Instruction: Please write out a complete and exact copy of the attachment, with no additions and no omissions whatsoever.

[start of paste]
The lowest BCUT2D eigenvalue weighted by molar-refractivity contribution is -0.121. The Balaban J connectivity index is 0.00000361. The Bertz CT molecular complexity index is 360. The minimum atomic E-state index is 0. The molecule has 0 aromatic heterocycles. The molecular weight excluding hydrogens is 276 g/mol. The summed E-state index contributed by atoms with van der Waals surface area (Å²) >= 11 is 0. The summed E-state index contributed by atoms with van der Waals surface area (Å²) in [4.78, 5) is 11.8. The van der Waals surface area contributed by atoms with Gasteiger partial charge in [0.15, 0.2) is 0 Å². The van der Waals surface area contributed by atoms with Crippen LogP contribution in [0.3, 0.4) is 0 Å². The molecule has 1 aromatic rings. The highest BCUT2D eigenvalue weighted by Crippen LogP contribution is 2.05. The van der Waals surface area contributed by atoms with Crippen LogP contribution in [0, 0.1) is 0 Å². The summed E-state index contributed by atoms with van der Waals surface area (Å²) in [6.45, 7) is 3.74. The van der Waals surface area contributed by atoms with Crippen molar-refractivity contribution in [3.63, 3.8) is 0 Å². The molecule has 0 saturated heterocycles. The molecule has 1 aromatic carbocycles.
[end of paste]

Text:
The lowest BCUT2D eigenvalue weighted by molar-refractivity contribution is -0.121. The Balaban J connectivity index is 0.00000361. The Bertz CT molecular complexity index is 360. The minimum atomic E-state index is 0. The molecule has 0 aromatic heterocycles. The molecular weight excluding hydrogens is 276 g/mol. The summed E-state index contributed by atoms with van der Waals surface area (Å²) >= 11 is 0. The summed E-state index contributed by atoms with van der Waals surface area (Å²) in [4.78, 5) is 11.8. The van der Waals surface area contributed by atoms with Gasteiger partial charge in [0.15, 0.2) is 0 Å². The van der Waals surface area contributed by atoms with Crippen LogP contribution in [0.3, 0.4) is 0 Å². The molecule has 1 aromatic rings. The highest BCUT2D eigenvalue weighted by Crippen LogP contribution is 2.05. The van der Waals surface area contributed by atoms with Crippen LogP contribution in [0, 0.1) is 0 Å². The summed E-state index contributed by atoms with van der Waals surface area (Å²) in [6.45, 7) is 3.74. The van der Waals surface area contributed by atoms with Crippen molar-refractivity contribution in [3.63, 3.8) is 0 Å². The molecule has 0 saturated heterocycles. The molecule has 1 aromatic carbocycles.